Glenn Toppen died recently at the age of 62 of congestive heart failure (we ran his obituary on Sept. 8]. A lifer, he attended Lincoln School here in Oak Park, graduating from OPRF High School in 1966.
After working as a Realtor in Oak Park until 1983, he moved into marketing with Neighborhood Housing Services (NHS) of Chicago, a non-profit organization providing low-interest loans for low-income families. He also served on various boards focusing on homelessness and financial education for those in poverty. He volunteered regularly with PADS and Habitat for Humanity.
A good guy, in other words, the kind of guy Oak Park is blessed with in abundance. The guy across the street or down the block. The guy who shares his tools or his knowledge. The guy you get to know at block parties.
But in 2001, Glenn did something that stood out. Here’s the story I wrote at the time, which ran on Jan. 16, 2002:
Block parties developed in Oak Park as part of the integration effort — a tool used to create close-knit neighborhoods as the neighbors became more diverse. A lot of people will tell you block parties saved Oak Park.
Last summer, one of them saved Cynthia Sanders’ life.
Cynthia turned 22 on July 20, 2001. A week earlier, she received her best birthday present ever — a new lease on life — thanks to a donated kidney.
A year before, she was a student at DePaul University pursuing a degree in marketing when her life plans jumped the rails. Renal failure, the long-delayed ripple of a severe case of strep throat suffered as a child, forced her into a regular routine of dialysis, which effectively put her dreams on hold.
Her name was placed on a five-year waiting list for a kidney transplant, making her dependent on the kindness of some stranger who died. Not everyone on the list gets the organ they need, and when it comes to kidneys, the chances of a transplant succeeding are much greater if the kidney comes from a living donor.
Or so Cynthia’s mom, Christel, was telling a couple of neighbors last May at the annual block party. That’s one of the benefits of block parties. It allows residents to catch up with neighbors’ lives.
One of the neighbors listening to Christel Sanders that day was Diane Toppen, who lives across the street. Later, she told her husband Glenn about Cynthia’s predicament, and mentioned her blood type — O+.
“That’s my blood type,” Glenn said. He started thinking about donating one of his kidneys to the kid across the street. But blood type is only one of the factors that need to match. Remarkably, all the factors aligned and on July 13, the transfer took place.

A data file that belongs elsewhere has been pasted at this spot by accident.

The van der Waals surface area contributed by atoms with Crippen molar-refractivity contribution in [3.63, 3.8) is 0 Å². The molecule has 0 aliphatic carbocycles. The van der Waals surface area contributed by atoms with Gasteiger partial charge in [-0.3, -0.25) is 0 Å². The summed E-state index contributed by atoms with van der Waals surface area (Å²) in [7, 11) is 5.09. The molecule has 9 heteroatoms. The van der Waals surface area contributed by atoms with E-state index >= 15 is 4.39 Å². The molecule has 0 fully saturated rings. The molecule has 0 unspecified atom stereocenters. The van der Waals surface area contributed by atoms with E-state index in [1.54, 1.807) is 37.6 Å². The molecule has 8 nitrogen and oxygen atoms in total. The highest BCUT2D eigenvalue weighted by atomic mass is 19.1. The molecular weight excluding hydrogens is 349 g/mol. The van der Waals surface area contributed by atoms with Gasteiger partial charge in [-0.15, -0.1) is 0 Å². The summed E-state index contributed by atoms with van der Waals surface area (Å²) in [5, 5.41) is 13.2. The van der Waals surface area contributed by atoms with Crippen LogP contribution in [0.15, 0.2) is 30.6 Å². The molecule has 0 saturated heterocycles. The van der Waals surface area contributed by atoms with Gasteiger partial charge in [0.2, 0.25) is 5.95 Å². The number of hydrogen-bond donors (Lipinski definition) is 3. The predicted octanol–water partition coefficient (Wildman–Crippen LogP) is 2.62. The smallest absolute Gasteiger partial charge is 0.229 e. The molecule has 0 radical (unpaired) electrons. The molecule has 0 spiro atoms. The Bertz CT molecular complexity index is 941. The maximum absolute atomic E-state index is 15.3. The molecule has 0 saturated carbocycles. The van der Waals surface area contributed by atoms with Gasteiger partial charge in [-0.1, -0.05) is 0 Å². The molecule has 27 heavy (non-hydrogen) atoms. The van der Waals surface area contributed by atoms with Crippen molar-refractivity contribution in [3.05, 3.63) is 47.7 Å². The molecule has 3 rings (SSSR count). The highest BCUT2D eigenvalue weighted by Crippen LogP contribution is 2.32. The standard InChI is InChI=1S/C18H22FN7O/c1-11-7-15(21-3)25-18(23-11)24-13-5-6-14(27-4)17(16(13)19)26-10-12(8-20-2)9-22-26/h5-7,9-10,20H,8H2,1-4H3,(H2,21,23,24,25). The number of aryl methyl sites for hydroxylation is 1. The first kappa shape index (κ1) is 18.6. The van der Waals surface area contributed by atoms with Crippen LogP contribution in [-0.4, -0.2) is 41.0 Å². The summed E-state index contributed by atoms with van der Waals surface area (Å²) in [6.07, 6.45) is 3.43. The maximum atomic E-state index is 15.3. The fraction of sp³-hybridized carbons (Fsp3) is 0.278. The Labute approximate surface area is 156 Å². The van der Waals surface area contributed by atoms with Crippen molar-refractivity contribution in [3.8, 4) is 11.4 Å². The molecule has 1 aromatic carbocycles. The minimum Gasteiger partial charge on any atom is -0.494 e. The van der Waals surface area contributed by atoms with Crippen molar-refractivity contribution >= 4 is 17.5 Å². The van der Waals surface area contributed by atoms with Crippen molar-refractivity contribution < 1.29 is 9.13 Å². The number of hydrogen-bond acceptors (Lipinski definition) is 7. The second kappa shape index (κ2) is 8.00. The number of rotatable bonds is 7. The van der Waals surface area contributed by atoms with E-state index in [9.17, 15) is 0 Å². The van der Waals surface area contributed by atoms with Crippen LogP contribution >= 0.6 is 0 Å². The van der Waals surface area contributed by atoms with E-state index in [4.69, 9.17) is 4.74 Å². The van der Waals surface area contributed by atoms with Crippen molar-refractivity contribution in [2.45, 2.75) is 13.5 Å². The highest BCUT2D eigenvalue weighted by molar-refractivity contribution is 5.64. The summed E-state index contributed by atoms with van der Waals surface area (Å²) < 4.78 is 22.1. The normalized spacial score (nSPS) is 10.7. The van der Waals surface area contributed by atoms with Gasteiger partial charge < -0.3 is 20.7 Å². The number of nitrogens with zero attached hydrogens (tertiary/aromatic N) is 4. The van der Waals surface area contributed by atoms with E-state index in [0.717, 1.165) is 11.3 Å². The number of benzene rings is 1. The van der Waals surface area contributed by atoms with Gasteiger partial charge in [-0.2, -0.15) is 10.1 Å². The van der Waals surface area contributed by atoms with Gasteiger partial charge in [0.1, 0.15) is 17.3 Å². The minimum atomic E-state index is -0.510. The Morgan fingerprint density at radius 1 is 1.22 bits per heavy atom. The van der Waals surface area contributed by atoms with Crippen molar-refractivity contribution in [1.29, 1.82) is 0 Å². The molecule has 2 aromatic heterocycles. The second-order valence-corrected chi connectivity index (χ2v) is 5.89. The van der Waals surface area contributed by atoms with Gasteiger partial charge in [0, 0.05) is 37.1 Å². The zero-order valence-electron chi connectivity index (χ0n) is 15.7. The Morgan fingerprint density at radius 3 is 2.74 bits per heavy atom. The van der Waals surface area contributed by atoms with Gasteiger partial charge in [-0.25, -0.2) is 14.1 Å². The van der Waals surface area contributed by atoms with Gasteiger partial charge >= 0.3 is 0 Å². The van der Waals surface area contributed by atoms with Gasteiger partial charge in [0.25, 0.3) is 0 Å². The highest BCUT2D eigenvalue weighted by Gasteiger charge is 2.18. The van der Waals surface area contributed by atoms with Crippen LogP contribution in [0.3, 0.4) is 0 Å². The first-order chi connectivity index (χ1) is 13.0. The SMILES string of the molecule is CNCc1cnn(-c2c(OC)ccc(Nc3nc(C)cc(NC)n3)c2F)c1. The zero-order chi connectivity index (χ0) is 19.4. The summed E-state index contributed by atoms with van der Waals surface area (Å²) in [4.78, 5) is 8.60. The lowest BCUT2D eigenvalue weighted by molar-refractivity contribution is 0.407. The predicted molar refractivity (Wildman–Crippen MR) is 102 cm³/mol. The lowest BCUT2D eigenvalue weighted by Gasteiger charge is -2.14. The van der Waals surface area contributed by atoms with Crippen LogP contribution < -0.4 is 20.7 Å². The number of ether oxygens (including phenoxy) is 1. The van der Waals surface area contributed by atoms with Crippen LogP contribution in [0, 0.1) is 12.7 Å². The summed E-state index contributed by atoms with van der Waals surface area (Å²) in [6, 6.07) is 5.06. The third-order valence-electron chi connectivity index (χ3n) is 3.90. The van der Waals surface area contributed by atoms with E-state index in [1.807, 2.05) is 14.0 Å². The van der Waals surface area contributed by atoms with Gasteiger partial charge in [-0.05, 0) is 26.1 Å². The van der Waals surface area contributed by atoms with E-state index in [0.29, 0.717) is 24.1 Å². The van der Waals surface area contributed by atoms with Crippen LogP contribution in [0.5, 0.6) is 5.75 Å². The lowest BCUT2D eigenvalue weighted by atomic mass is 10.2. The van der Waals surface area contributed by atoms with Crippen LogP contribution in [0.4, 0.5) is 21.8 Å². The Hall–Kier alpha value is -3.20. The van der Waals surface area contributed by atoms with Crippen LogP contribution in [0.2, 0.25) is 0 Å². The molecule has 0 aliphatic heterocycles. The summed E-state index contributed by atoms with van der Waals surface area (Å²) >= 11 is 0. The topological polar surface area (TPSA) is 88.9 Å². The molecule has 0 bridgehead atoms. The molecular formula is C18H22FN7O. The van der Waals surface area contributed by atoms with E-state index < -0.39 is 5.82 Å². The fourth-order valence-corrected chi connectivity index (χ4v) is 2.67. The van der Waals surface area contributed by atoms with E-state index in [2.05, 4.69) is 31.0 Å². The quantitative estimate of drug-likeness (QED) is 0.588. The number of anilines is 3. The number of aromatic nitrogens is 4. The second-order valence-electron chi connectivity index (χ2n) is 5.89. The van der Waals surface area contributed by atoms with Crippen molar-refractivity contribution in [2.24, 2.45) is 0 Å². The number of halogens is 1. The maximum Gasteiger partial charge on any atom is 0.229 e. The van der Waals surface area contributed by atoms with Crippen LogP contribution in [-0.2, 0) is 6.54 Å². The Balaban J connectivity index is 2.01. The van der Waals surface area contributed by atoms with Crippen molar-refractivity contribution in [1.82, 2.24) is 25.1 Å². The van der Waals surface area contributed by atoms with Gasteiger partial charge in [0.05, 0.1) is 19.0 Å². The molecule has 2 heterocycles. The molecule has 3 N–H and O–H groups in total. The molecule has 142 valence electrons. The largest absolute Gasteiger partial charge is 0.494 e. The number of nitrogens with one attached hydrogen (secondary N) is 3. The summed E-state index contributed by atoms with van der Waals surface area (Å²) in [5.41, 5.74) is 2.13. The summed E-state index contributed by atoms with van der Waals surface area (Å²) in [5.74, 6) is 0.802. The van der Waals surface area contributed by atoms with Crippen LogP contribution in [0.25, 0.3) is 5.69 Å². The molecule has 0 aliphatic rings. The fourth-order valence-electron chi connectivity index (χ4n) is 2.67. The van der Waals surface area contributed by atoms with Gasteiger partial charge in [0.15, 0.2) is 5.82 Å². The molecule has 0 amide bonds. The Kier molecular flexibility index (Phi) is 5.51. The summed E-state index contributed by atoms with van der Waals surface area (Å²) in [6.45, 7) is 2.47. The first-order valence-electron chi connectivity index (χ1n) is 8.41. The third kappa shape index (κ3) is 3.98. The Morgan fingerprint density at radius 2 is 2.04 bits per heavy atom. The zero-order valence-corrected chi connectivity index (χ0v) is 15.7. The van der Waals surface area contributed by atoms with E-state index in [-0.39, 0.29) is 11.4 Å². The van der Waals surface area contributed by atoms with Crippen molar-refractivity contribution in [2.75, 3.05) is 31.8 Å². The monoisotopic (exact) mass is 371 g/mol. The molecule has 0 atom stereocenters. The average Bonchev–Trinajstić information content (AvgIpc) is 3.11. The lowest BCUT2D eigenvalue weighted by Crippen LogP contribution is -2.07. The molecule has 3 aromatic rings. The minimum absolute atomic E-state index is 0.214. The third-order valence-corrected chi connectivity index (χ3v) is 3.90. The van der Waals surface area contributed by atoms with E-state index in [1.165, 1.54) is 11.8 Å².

So far so good, says Christel, who wants as many people as possible to know about Glenn Toppen’s magnificent gift.
“He is a hero. He is an angel. He is everything,” she says.
Glenn is also doing well, she reports. He started a new job this fall and she’s seen him working on his house.
The transplant has certainly changed Cynthia’s life. Appropriately, she has a part-time job at the Kidney Foundation.
Walter and Christel Sanders came to this country from Germany. They moved to Oak Park 27 years ago. Cynthia is their only child. If they had picked a town where people didn’t have block parties, didn’t get to know one another, the story might have turned out very differently.
“For us it’s still unbelievable,” says Christel. “I’d like to do something for him.”
Well, she and the other neighbors on the 1100 block of Home did do something for Glenn Toppen. They threw another block party, in September, and made Glenn the guest of honor, awarding him a trophy, Christel says, “to thank him for his gracious gift.”
“No one realizes how important a kidney is until it stops working,” Christel says.
And no one realizes how important a heart is until it opens.
Not surprisingly, Glenn Toppen wanted his body donated to science.
There will be a service at 2 p.m. on Saturday, Oct 2 at First United Church of Oak Park, 848 Lake St., celebrating one very good life.
Cynthia Sanders, who now has a master’s in public administration and is special assistant to the head of UIC’s Department of Pharmacology — and who still lives across the street — will do one of the readings.